- Lakeside to begin phased reopening from Tuesday 18 May 2021
- Lakeside’s exhibitions and museum to reopen first.
- Indoor and outdoor performances to resume in June.
Lakeside Arts at the University of Nottingham will open to members of the public from Tuesday 18 May, after being closed for over a year.
The phased return will start with the reopening of its Djanogly Gallery, where visitors will be able to see its much-anticipated exhibition featuring works by the celebrated Nottingham-born artist Mat Collishaw. This is Collishaw’s first major solo exhibition in the city of his birth, who, since graduating from Goldsmith’s College in the late 1980s, has established an international reputation.
Mat Collishaw rose to prominence in the 1990s as one of the defining generation of Young British Artists alongside his contemporaries Damien Hirst and Sarah Lucas. Often drawing on subjects from the history of art and photography, his works play with opposites, revealing the compelling power of imagery to attract and repel as well as to deceive us. Early forms of photography are combined with recent technology such and animatronics, to create works that address the moral dilemmas of the present day.
Featuring his 2016 installation Albion – a ghostly apparition of the Major Oak – alongside other artworks such as The Centrifugal Soul, a modern version of a Victorian zoetrope hinting at our modern-day preoccupation with self-image; this exhibition provides an inspiring contemporary art experience for anyone seeking a much-needed cultural recharge.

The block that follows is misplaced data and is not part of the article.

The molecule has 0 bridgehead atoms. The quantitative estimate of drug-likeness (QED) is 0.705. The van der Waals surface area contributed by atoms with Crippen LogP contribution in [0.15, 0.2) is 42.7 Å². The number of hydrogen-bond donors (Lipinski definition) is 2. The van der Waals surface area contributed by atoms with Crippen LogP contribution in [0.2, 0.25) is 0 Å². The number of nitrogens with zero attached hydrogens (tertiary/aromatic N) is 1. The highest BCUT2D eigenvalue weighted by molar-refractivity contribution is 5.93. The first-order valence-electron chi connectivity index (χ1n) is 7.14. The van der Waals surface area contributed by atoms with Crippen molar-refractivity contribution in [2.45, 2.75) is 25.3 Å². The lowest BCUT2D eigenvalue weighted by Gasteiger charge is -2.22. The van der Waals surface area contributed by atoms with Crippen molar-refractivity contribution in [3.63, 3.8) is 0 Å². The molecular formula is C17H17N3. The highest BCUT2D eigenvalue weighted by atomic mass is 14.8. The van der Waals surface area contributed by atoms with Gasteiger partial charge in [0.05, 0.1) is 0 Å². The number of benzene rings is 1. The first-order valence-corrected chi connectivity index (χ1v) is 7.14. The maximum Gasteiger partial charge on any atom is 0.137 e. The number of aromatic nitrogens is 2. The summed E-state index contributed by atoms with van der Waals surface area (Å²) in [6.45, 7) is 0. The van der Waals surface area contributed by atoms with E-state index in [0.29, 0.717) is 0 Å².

Also reopening next week will be Lakeside’s Weston Gallery and the University of Nottingham Museum from Thursday 20 May. The Weston Gallery reopens with a display honouring Florence Nightingale’s 200th birthday, celebrating the founder of modern nursing. This exhibition sheds new light on the Lady with the Lamp, exploring her family roots in Derbyshire, and her work after the Crimean War to improve sanitary conditions in homes. The Museum, twice winner of Nottinghamshire Museum of the Year, features archaeological artefacts from Nottinghamshire and the wider East Midlands and will re-open with a smaller exhibition showing how the museum’s collections are cared for and the many ways in which they are used.
To ensure an enjoyable and safe experience for all, Lakeside is limiting visits to its galleries and museum to just six visitors per 30 or 40-minute timeslot. This means audiences can pre-book online, safe in the knowledge that they can enjoy a near private tour of these fantastic exhibitions and spaces.
Following next week’s reopening, Lakeside’s reopening programme goes from strength to strength.
May half-term sees the Nottingham-based Makers of Imaginary Worlds present Thingamabobas in Lakeside’s Djanogly Theatre, outdoor workshops for all the family in Highfields Park, and an online superhero spectacular, Aidy the Awesome, complete with stunning aerial tricks for families with children. Thingamabobas promises to be particularly special. This playful, sensory experience for all the family (ages 4+) will allow young audiences to meet and interact with an animatronic and robotic circus troupe of bizarrely wonderful machines that are sure to inspire, delight and intrigue.
In June and July Lakeside moves out of its buildings to present theatre and dance performances in its beautiful parkland setting and present two concerts in Nottingham’s Royal Concert Hall.
Lakeside’s popular Pavilion Café and externally accessed public toilets will remain open through this period, with the café operating a takeaway-only service.
Many of these events have been made possible through a grant from the Cultural Recovery Fund from the Department of Digital, Culture, Media and Sport.